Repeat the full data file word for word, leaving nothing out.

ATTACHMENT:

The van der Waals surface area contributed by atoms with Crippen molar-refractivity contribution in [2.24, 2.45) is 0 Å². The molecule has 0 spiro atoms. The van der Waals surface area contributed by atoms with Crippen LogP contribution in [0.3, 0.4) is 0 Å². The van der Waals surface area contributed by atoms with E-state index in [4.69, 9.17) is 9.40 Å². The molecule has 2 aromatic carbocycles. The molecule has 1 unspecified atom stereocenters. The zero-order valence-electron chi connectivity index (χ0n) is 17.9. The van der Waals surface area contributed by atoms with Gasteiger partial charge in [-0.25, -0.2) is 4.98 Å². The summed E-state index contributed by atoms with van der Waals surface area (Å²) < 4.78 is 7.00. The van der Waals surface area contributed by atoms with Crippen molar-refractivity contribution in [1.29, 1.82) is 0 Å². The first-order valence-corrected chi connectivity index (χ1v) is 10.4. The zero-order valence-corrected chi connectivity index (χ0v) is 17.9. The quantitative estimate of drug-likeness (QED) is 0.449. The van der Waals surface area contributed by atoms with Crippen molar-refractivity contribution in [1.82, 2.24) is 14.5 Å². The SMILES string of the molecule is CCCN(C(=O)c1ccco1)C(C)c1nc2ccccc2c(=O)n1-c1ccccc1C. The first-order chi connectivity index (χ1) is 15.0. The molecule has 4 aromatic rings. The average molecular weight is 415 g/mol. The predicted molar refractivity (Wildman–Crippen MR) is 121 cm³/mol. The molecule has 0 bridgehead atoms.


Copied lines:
The van der Waals surface area contributed by atoms with Crippen molar-refractivity contribution in [2.24, 2.45) is 0 Å². The molecule has 0 spiro atoms. The van der Waals surface area contributed by atoms with Crippen LogP contribution in [0.3, 0.4) is 0 Å². The van der Waals surface area contributed by atoms with E-state index in [4.69, 9.17) is 9.40 Å². The molecule has 2 aromatic carbocycles. The molecule has 1 unspecified atom stereocenters. The zero-order valence-electron chi connectivity index (χ0n) is 17.9. The van der Waals surface area contributed by atoms with Gasteiger partial charge in [-0.25, -0.2) is 4.98 Å². The summed E-state index contributed by atoms with van der Waals surface area (Å²) < 4.78 is 7.00. The van der Waals surface area contributed by atoms with Crippen molar-refractivity contribution in [1.29, 1.82) is 0 Å². The first-order valence-corrected chi connectivity index (χ1v) is 10.4. The zero-order valence-corrected chi connectivity index (χ0v) is 17.9. The quantitative estimate of drug-likeness (QED) is 0.449. The van der Waals surface area contributed by atoms with Crippen molar-refractivity contribution in [1.82, 2.24) is 14.5 Å². The SMILES string of the molecule is CCCN(C(=O)c1ccco1)C(C)c1nc2ccccc2c(=O)n1-c1ccccc1C. The first-order chi connectivity index (χ1) is 15.0. The molecule has 4 aromatic rings. The average molecular weight is 415 g/mol. The predicted molar refractivity (Wildman–Crippen MR) is 121 cm³/mol. The molecule has 0 bridgehead atoms.